Prediction of Heating and Ignition Properties of Biomass Dusts Using Near Infrared Spectroscopy
Type of Degreethesis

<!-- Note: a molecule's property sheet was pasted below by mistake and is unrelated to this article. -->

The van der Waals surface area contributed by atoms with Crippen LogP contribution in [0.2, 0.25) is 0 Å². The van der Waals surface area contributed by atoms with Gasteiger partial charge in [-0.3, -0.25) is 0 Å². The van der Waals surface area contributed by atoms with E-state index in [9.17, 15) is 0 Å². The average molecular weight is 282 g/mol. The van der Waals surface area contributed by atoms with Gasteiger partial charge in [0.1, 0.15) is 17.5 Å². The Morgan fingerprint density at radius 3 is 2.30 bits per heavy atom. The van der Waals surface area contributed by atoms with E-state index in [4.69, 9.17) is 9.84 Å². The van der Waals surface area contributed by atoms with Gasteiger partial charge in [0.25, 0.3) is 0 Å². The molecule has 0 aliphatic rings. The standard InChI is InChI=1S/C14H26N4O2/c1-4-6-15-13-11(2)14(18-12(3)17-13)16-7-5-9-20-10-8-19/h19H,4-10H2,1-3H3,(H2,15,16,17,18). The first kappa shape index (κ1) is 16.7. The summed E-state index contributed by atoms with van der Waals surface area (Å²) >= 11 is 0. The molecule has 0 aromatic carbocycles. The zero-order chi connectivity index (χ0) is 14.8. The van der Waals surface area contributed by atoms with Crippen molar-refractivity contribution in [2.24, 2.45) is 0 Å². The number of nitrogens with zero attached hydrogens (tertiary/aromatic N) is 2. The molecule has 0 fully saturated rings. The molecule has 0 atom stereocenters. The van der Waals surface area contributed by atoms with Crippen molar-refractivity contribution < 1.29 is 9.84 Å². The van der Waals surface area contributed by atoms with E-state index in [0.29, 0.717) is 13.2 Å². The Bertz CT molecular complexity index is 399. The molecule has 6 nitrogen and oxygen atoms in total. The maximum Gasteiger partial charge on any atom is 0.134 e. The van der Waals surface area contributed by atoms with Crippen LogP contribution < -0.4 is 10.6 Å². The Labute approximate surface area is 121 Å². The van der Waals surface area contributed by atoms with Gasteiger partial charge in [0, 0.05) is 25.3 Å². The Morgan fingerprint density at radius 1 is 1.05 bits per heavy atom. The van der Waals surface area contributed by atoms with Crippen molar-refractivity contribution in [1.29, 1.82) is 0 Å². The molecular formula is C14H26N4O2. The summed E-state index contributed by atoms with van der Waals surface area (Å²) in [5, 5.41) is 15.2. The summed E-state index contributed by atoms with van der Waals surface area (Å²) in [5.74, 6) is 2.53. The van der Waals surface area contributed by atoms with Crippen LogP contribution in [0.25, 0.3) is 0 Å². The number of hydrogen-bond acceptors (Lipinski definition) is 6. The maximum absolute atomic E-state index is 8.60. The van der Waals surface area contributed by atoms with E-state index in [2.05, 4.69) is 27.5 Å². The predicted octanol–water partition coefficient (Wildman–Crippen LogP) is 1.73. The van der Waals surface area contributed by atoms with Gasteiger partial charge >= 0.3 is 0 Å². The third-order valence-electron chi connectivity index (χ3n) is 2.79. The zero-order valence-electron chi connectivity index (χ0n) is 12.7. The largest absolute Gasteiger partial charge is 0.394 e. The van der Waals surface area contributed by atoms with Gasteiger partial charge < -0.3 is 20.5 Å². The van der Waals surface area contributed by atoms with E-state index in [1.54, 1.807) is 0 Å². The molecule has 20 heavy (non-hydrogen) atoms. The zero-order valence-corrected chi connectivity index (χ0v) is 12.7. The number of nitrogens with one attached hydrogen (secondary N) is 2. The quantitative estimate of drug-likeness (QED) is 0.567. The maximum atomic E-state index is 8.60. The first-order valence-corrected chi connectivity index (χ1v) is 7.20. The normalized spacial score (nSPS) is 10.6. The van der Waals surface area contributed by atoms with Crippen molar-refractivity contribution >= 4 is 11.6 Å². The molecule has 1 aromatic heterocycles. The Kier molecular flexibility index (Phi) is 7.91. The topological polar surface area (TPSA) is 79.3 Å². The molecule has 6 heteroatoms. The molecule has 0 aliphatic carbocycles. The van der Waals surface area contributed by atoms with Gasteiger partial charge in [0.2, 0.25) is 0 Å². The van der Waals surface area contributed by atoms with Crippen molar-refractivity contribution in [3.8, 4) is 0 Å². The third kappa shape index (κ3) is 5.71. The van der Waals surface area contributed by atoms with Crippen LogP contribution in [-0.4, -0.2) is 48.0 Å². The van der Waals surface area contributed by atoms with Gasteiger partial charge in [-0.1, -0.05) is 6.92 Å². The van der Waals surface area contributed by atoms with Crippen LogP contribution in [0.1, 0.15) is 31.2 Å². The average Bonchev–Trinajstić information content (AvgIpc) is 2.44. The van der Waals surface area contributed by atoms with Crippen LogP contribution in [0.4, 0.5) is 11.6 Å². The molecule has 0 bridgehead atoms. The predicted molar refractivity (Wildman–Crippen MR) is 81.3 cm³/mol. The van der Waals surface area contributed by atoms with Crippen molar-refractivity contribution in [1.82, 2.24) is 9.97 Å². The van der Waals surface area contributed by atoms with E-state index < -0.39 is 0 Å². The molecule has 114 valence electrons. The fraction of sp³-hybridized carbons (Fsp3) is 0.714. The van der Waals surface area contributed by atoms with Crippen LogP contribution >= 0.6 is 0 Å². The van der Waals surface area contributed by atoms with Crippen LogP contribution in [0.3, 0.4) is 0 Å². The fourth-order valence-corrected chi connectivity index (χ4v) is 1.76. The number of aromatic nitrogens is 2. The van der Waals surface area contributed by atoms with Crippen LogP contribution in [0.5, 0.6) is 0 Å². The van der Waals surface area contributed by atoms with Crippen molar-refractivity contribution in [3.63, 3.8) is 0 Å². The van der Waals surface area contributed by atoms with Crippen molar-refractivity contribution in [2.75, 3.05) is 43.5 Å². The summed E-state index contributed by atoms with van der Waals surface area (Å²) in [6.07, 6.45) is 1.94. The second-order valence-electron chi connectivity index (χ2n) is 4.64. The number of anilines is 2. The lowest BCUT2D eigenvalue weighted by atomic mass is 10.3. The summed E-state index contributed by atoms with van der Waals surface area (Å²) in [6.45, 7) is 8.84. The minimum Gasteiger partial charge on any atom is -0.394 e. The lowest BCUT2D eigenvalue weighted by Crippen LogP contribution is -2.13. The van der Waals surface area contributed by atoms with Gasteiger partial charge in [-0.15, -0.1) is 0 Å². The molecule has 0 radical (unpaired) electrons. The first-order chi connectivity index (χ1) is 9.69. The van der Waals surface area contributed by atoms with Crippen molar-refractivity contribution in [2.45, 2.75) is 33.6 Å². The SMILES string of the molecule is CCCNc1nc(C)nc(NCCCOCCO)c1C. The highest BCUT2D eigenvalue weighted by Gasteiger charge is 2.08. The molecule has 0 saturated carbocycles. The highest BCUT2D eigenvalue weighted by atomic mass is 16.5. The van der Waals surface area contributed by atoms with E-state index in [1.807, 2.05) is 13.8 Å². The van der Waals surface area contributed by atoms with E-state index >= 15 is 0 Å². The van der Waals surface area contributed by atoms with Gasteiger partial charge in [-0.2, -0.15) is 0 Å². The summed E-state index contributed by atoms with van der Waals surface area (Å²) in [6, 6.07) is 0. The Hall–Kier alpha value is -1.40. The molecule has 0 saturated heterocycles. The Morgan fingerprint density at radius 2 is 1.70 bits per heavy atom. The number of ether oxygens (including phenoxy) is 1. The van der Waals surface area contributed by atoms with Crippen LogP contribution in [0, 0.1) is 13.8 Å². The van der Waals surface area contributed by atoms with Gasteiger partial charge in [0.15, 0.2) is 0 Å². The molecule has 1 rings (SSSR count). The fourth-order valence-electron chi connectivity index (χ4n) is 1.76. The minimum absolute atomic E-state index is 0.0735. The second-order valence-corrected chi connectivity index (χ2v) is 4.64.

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Dusts (i.e. particles of size less than 500 μm) are generated during handling and processing of biomass feedstock. Similar to damages that have been reported from ignition of dusts obtained from industries, ignited biomass dust may potentially cause fire and explosion in biorefinery plants that can result in human fatalities, serious injuries and substantial monetary loss. Control measures to prevent the heating and ignition of biomass dusts will play a critical role in development of safety guidelines and standards for bio-based industries. The research aims at quantifying and predicting (using NIR spectroscopy) the heating and ignition properties of dust from ten biomass feedstocks. Three different types of coals were also used for comparison purposes. The range of values obtained for these properties were 240°C-335°C (minimum hot surface ignition temperature, MIT), 266°C-448°C (temperature of onset of rapid volatilization, TORV), 304°C-485°C (temperature of maximum rate of mass loss, TMML), 242°C-423°C (oxidation temperature, TOXY), 206°C-249°C (temperature of onset of rapid exothermic reaction, TRE) and 354°C-429°C (maximum temperature reached during exothermic reaction, TME). Coefficient of determination (R2) values for internal validation of prediction models developed using PCA on raw NIR spectral data for MIT, TORV, TMML, TOXY, TRE and TME were 0.994, 0.984, 0.963, 0.737, 0.931 and 0.901 respectively, whereas, first derivative NIR spectral data yielded R2 (calibration) for these properties as 0.976, 0.964, 0.943, 0.798, 0.923 and 0.895 respectively. Four different biomass dusts (eucalyptus, pine, sweetgum and switchgrass) were used to validate the prediction models externally. Coefficient of determination (R2) values for all the models was obtained less than 0.28. Poor performance of models under external validation was attributed to small sample sizes of the feedstocks that were used during building of prediction models.